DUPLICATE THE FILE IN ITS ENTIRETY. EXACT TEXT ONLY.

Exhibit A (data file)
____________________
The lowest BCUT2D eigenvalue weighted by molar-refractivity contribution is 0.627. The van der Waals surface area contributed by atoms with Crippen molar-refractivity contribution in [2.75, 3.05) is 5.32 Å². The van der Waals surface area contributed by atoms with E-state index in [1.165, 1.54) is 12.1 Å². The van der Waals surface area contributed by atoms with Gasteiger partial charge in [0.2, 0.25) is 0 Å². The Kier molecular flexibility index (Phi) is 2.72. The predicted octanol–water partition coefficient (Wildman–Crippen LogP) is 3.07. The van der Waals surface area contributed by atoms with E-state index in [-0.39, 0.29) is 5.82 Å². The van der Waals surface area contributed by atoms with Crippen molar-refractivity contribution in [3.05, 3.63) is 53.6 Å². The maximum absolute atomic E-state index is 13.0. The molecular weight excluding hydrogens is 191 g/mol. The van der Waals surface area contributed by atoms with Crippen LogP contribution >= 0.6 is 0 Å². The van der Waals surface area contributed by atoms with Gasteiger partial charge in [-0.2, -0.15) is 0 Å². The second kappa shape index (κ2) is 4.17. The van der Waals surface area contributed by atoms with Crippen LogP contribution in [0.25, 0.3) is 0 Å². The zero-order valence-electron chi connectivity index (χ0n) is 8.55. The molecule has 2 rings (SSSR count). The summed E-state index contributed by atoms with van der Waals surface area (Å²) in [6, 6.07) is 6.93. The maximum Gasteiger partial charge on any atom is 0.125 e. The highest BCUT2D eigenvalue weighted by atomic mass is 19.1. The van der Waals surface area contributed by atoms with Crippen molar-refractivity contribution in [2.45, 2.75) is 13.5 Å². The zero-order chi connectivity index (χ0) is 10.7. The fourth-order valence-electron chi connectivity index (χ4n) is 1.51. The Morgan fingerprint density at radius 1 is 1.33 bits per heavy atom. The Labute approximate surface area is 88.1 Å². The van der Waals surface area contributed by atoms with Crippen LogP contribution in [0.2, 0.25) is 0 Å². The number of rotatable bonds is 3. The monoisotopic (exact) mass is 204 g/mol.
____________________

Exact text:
The lowest BCUT2D eigenvalue weighted by molar-refractivity contribution is 0.627. The van der Waals surface area contributed by atoms with Crippen molar-refractivity contribution in [2.75, 3.05) is 5.32 Å². The van der Waals surface area contributed by atoms with E-state index in [1.165, 1.54) is 12.1 Å². The van der Waals surface area contributed by atoms with Gasteiger partial charge in [0.2, 0.25) is 0 Å². The Kier molecular flexibility index (Phi) is 2.72. The predicted octanol–water partition coefficient (Wildman–Crippen LogP) is 3.07. The van der Waals surface area contributed by atoms with E-state index in [-0.39, 0.29) is 5.82 Å². The van der Waals surface area contributed by atoms with Crippen molar-refractivity contribution in [3.05, 3.63) is 53.6 Å². The maximum absolute atomic E-state index is 13.0. The molecular weight excluding hydrogens is 191 g/mol. The van der Waals surface area contributed by atoms with Crippen LogP contribution >= 0.6 is 0 Å². The van der Waals surface area contributed by atoms with Gasteiger partial charge in [-0.2, -0.15) is 0 Å². The second kappa shape index (κ2) is 4.17. The van der Waals surface area contributed by atoms with Crippen LogP contribution in [0.25, 0.3) is 0 Å². The zero-order valence-electron chi connectivity index (χ0n) is 8.55. The molecule has 2 rings (SSSR count). The summed E-state index contributed by atoms with van der Waals surface area (Å²) in [6, 6.07) is 6.93. The maximum Gasteiger partial charge on any atom is 0.125 e. The highest BCUT2D eigenvalue weighted by atomic mass is 19.1. The van der Waals surface area contributed by atoms with Crippen molar-refractivity contribution in [2.45, 2.75) is 13.5 Å². The zero-order chi connectivity index (χ0) is 10.7. The fourth-order valence-electron chi connectivity index (χ4n) is 1.51. The Morgan fingerprint density at radius 1 is 1.33 bits per heavy atom. The Labute approximate surface area is 88.1 Å². The van der Waals surface area contributed by atoms with Crippen LogP contribution in [0.2, 0.25) is 0 Å². The number of rotatable bonds is 3. The monoisotopic (exact) mass is 204 g/mol.